ADVrider

Go Back   ADVrider > Riding > Ride reports
User Name
Password
Register Inmates Photos Site Rules Search Today's Posts Mark Forums Read

Reply
 
Thread Tools Search this Thread Display Modes
Old 12-23-2013, 06:12 PM   #61
d_mob OP
Gnarly Adventurer
 
d_mob's Avatar
 
Joined: Jul 2008
Location: Denver, CO
Oddometer: 217
Another copy/paste update after a few days of riding and fun. Looking forward to the next post as it will be from outside of the US!

Days 8 - 11 | Estados Unidos Grand Finale

Florida >> Texas | The last of the U.S. of A.



````````````````````````````````
Date: Dec 23rd, 2013
Overview: Pensacola >> Brownsville
Mileage: 937
Mileage since leaving Denver: 3,099
Total mileage on bike: 6,101

````````````````````````````````
I had an amazing time with Greg in Santa Rosa Island (Pensacola), but had to get on the road to New Orleans. I left out fairly early and had a nice ride cruising along the coast and then over the Mobile Bay via ferry to Dauphin Island. Two and four lane roads are definitely the way to go when traveling on motorbike (dirt would be even better, and I'll get my fair share of that down south). I've found interstate highways to be absolutely soul crushing, and have tried to stay off them any chance I can. Regardless of road choice, the Spotify playlists that a few friends have been creating for me have helped immensely. You know who you are, thanks for those!



The last few years I've been spoiled with nice hotels due to work travel and expense accounts. A buddy reminded me that I'm going to be camping and staying in dumpy hotels, and need to switch ASAP to money saving mode since I'm unemployed. That said, he recommended a hostel in New Orleans called India House. I showed up and it actually looked pretty cool. However, they lost my reservation somehow and wouldn't honor the e-mail and confirmation number that I had in my phone. After I explained to 'bro' at the desk how absolutely lame that was, he suggested another hostel down the street called Marquette House. I won't spend much time talking about it, but DO NOT stay there. I am surprised there were NOT bed bugs. The place was an incredible dump and was worse than ANY I've ever stayed (and I stayed in some absolute shitholes in Thailand). Too add to it, it's overrun with local drunks using it as a cheap long term hotel of sorts. Seriously, don't stay here... unless you want to cook up some meth in the kitchen, in which case you may like it.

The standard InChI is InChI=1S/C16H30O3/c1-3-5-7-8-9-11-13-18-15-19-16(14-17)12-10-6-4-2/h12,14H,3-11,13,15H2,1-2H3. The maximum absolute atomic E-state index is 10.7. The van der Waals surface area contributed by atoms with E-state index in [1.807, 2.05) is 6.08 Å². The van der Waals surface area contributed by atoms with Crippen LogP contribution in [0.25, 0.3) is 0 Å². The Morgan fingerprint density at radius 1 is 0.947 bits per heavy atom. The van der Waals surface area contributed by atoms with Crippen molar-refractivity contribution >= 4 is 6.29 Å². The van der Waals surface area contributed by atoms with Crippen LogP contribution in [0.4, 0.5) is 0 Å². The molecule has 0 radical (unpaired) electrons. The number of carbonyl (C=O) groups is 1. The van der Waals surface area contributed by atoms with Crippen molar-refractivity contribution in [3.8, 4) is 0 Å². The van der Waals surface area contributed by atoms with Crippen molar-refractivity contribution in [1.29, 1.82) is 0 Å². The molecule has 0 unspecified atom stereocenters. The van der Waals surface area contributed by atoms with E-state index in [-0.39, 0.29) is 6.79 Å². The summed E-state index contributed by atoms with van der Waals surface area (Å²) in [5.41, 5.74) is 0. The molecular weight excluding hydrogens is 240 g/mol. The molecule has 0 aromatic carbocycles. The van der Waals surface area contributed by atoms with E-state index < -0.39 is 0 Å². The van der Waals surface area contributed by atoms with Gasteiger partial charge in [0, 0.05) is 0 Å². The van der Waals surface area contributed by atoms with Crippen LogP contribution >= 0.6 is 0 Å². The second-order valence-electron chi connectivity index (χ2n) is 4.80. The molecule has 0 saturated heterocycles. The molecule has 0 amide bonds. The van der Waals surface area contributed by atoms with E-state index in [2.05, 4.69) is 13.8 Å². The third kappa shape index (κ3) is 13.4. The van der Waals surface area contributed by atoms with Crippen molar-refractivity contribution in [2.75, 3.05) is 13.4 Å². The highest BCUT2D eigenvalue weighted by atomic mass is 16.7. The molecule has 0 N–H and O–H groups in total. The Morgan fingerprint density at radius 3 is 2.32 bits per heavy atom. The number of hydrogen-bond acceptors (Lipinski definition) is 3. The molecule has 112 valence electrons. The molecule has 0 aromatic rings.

Slum jungle hostel aside, I freaking loved New Orleans. I'd only been there once before and wanted to spend some time checking it out further. I met a really cool local named Christina. I had only gone out for a bite to eat that first night, but she offered to show me around to some great music joints, and then after hearing my hostel sob story let me crash at her place after a great night of partying NOLA style. She even walked me to this creepy old lady for my first card reading. I'll spare you the details, but Miss Cleo freaked me out when she wished me a grand adventure, and let me know that I'd end up with another girl who'd make me happy in the end (I hadn't told her anything at that point). I ended up staying one more night after deciding that a day of rest was in order, so after two nights in The Big Easy, it was time to pack up and head to Houston to stay with fellow ADV'er jfink.



I showed up around 2pm on Sunday and was greeted by Joe, his wife, and a few of his friends. Seriously, the hospitality was astounding. We chatted motorcycles for quite awhile over craft IPA. Not to mention, his wife prepared some amazing chili for the shindig. I was able to enjoy a room, shower, laundry facilities, and a garage for the bike. I was even treated to an early Christmas gift as Joe had done a similar trip a couple years back and figured I could always use another small flashlight. After blabbing about bikes for awhile, the guys treated me to a Texas tradition... shooting guns. I'm happy to say that I was able to hit close to the target and not embarrass myself too much. Joe seriously, thanks so much for the send off to the border. I REALLY appreciate it and look forward to paying back the hospitality at some point in the future. If I end up back in Colorado, I'll organize a BDR ride or something for you and the boys.